OpenCL is usually perceived as a C dialect for GPGPU programming – doing “general-purpose” computations (not necessarily graphics) on GPU hardware. “It’s like Nvidia’s CUDA C, but portable”. However, OpenCL the language is not really tied to the GPU architecture. That is, hardware could run OpenCL programs and have an architecture very different from a GPU, resulting in a very different performance profile.
OpenCL is possibly the first programming language promising portability across accelerators: “OpenCL is for accelerators what C is for CPUs”. Portability is disruptive. When hardware vendor A displaces vendor B, portable software usually helps a great deal. Will OpenCL – “the GPGPU language” – eventually help displace GPGPU, by facilitating “GP-something-else” – “general-purpose” accelerators which aren’t like GPUs? Yossi discussed this question on general grounds, and consider two specific examples of recent OpenCL accelerators: Adapteva’s Parallella and ST’s P2012.
Why displace GPGPU?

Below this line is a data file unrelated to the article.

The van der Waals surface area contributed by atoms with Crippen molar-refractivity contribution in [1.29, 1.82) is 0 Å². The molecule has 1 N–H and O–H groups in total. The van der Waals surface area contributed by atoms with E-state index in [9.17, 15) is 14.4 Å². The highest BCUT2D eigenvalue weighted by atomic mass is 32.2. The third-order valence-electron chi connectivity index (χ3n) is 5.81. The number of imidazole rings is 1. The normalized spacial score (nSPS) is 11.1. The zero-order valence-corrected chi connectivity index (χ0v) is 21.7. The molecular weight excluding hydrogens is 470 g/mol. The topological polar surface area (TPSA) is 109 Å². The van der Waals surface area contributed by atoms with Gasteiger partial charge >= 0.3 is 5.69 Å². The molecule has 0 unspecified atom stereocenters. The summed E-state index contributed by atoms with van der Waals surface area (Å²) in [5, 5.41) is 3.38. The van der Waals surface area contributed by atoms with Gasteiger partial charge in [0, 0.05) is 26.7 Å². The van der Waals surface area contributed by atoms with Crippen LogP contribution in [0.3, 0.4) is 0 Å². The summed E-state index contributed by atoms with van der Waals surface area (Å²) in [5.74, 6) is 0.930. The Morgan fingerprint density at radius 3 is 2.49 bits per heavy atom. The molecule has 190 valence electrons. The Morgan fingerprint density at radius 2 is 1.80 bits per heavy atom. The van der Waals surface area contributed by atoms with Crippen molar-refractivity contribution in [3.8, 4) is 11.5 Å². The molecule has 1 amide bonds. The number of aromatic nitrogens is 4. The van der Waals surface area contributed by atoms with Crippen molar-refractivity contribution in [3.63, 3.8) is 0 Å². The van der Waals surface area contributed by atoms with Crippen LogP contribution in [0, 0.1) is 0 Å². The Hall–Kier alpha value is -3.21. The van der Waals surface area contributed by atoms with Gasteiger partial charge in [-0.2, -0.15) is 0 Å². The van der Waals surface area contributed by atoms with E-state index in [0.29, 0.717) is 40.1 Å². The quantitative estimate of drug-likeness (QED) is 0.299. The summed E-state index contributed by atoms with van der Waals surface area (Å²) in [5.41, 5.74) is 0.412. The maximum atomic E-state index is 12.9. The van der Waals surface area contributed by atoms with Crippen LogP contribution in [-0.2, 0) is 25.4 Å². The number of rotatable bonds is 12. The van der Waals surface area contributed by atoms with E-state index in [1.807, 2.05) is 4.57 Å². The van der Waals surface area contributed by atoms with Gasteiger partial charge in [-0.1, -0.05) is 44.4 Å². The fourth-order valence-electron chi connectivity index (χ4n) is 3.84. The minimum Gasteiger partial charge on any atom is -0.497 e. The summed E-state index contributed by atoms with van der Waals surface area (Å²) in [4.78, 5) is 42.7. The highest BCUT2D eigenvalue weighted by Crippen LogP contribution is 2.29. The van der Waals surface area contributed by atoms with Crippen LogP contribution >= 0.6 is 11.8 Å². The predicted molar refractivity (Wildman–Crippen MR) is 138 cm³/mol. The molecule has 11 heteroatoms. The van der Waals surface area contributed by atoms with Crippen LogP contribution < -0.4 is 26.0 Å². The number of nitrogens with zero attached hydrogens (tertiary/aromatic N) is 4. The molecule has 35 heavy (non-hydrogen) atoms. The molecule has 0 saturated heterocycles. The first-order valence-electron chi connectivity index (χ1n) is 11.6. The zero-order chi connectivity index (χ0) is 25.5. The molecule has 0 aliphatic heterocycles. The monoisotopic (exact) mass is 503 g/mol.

First of all, whether GPGPU is likely to be displaced or not – what could “GP-something-else” possibly give us that GPGPU doesn’t?
There are two directions from which benefits could come – you could call them two opposite directions:
- Let software (ab)use more types of special-purpose accelerators. GPGPU lets you utilize (abuse?) your GPU for general-purpose stuff. It could be nice to have “GPDSP” to utilize the DSPs in your phone, “GPISP” to utilize the ISP, “GPCVP” to utilize computer vision accelerators likely to emerge in the future, etc. From GPGPU to GP-everything.
- Give software accelerators which are more general-purpose to begin with. GPGPU means doing your general-purpose stuff under the constraints imposed by the GPU architecture. An OpenCL accelerator lifting some of these constraints could be very welcome.
Could OpenCL help us get benefits from any of the directions (1) and (2)?
(1) is about making use of anal-retentive, efficiency-obsessed, weird, incompatible hardware. It’s rather hard, for OpenCL or for any other portable, reasonably “pretty” language.
OpenCL does provide constructs more or less directly mapping to some of the “ugly” features common to many accelerators, for example:
- Explicitly addressed local memory (as opposed to cache)
- DMA (bulk memory transfers)
- Short vector data types to make use of SIMD opcodes
- Light-weight threads and barriers
But even with GPUs, OpenCL can’t target all of the GPU’s resources. There’s the subset of the GPU accessible to GPGPU programs – and then there are the more idiosyncratic and less flexible parts used for actual graphics processing.
Category: Computer Science